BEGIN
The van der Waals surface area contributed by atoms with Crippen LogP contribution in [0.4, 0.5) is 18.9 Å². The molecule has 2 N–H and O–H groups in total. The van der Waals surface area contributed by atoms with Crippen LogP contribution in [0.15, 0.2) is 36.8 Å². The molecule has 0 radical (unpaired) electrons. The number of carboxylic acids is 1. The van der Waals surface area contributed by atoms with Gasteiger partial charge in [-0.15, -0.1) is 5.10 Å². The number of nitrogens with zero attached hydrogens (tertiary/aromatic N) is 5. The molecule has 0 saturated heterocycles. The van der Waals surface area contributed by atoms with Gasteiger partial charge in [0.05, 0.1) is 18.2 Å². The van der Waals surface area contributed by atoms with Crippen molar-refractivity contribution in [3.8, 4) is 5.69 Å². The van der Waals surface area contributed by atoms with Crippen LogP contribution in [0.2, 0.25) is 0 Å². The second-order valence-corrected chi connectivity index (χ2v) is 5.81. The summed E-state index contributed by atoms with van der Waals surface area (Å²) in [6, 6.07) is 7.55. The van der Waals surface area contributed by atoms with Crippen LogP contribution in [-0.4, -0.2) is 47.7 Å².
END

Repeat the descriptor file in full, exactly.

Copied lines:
The van der Waals surface area contributed by atoms with Crippen LogP contribution in [0.4, 0.5) is 18.9 Å². The molecule has 2 N–H and O–H groups in total. The van der Waals surface area contributed by atoms with Crippen LogP contribution in [0.15, 0.2) is 36.8 Å². The molecule has 0 radical (unpaired) electrons. The number of carboxylic acids is 1. The van der Waals surface area contributed by atoms with Gasteiger partial charge in [-0.15, -0.1) is 5.10 Å². The number of nitrogens with zero attached hydrogens (tertiary/aromatic N) is 5. The molecule has 0 saturated heterocycles. The van der Waals surface area contributed by atoms with Gasteiger partial charge in [0.05, 0.1) is 18.2 Å². The van der Waals surface area contributed by atoms with Crippen molar-refractivity contribution in [3.8, 4) is 5.69 Å². The van der Waals surface area contributed by atoms with Crippen LogP contribution in [0.2, 0.25) is 0 Å². The second-order valence-corrected chi connectivity index (χ2v) is 5.81. The summed E-state index contributed by atoms with van der Waals surface area (Å²) in [6, 6.07) is 7.55. The van der Waals surface area contributed by atoms with Crippen LogP contribution in [-0.4, -0.2) is 47.7 Å².